24. Juni 2022
Martin Gutmann, Ph.D., has been a lecturer at IKM since 2020. A historian by training, he is involved in a variety of projects that take a historical perspective on contemporary management and societal problems. He has just published an edited volume with Oxford University Press on sustainable development called Before the UN Sustainable Development Goals. A Historical Companion. We caught up with Martin to ask him about the book.
That’s a great question. I came to work by train today and I am eating a vegetarian lunch, so I think I’m doing ok. But the truth is, I don’t really know. Our individual footprint, on a day-to-day basis, is not something we can get timely and reliable feedback on. There are so many complex and often obscured implications to the many choices we make.
And, of course, sustainability is more than being environmentally responsible. Sustainable development, as encompassed in the UN’s Sustainable Development Goals [SDGs], calls for progress on economic development and a variety of urgent social issues – such as gender equality and peace – as well as environmental protection and combatting climate change.
While we can track progress on the SDGs at a societal level fairly reliably, it is very difficult to do so effectively on an individual level.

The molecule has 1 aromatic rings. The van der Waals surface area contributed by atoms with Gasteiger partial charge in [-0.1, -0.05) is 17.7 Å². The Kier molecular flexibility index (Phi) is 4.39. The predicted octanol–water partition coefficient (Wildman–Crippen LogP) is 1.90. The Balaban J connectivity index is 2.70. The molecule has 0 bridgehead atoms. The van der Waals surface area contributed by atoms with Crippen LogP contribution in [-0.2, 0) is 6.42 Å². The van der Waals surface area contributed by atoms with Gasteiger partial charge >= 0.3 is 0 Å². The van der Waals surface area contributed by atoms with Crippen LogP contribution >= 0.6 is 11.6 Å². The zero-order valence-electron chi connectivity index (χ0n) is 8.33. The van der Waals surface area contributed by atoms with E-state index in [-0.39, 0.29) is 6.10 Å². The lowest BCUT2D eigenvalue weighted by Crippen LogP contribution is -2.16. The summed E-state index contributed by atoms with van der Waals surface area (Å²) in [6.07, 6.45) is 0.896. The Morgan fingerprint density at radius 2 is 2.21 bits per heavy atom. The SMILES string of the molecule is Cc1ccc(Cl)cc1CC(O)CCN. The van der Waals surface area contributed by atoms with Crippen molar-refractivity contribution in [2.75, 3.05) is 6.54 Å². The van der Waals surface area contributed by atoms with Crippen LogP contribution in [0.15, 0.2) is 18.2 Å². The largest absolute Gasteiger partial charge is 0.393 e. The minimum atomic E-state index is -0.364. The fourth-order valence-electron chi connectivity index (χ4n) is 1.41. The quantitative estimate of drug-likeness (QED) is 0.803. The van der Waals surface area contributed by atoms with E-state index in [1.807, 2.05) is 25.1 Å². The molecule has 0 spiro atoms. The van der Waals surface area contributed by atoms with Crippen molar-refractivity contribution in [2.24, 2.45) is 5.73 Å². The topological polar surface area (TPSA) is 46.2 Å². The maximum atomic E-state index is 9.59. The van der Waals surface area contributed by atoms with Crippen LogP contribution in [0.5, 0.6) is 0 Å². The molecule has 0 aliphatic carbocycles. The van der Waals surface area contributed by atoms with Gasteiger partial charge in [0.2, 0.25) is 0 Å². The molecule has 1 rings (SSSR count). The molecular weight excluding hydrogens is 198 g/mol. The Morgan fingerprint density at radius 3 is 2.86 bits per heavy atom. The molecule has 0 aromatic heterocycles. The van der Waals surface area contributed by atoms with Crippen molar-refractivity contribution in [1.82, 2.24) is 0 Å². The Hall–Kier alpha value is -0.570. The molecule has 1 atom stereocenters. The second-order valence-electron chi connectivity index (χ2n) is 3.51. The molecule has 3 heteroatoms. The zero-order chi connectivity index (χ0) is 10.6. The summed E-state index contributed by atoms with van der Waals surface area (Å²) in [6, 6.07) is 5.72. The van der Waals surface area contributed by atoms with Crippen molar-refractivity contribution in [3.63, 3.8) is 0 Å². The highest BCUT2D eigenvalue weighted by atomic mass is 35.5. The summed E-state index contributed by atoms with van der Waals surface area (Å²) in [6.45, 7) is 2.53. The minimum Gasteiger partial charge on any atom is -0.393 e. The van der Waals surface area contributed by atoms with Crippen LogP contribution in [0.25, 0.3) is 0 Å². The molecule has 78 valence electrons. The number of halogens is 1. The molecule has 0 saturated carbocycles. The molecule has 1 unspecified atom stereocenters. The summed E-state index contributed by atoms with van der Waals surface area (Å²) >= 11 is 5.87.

As a human being, I’m interested in the problem because it is absolutely urgent; it is the problem currently facing humanity. Our long-term well-being, if not survival, is at stake.
As a scholar, I’m interested in sustainability because it is, by nature, a problem that can only be understood and solved through interdisciplinary approaches. This means that researching sustainable development forces you into dialogue with scholars you might otherwise have nothing to do with. This is a really enriching experience.
While the SDGs are quite new – they date back only to 2015 – the various issues with which they concern themselves—conflict, inequality, environmental degradation, and economic hardship, to name but a few –have accompanied humans for centuries, if not millennia. The goal that my co-editor Dan Gorman and I set for this book was to present this longer history, what we call the backstory, to each of the 17 SDGs. And we were able to recruit a diverse and outstanding group of contributors to help us do so.
We wrote the book with the many sustainability professionals and students in mind – so, policymakers, government and NGO officials, students, scholars, corporate CSR managers…anyone who is working on or towards the SDGs.
The SDGs are, of course, complex and I think it’s important to bring all of the available perspectives and academic disciplines to bear. There are a lot of books on the SDGs, from the political perspective, the financial perspective, the ecological perspective, and so on. But there is very little on the historical perspective, and so this was the gap that we wanted to fill. With our book, these sustainability professionals have yet another perspective to draw on in understanding the work that they do.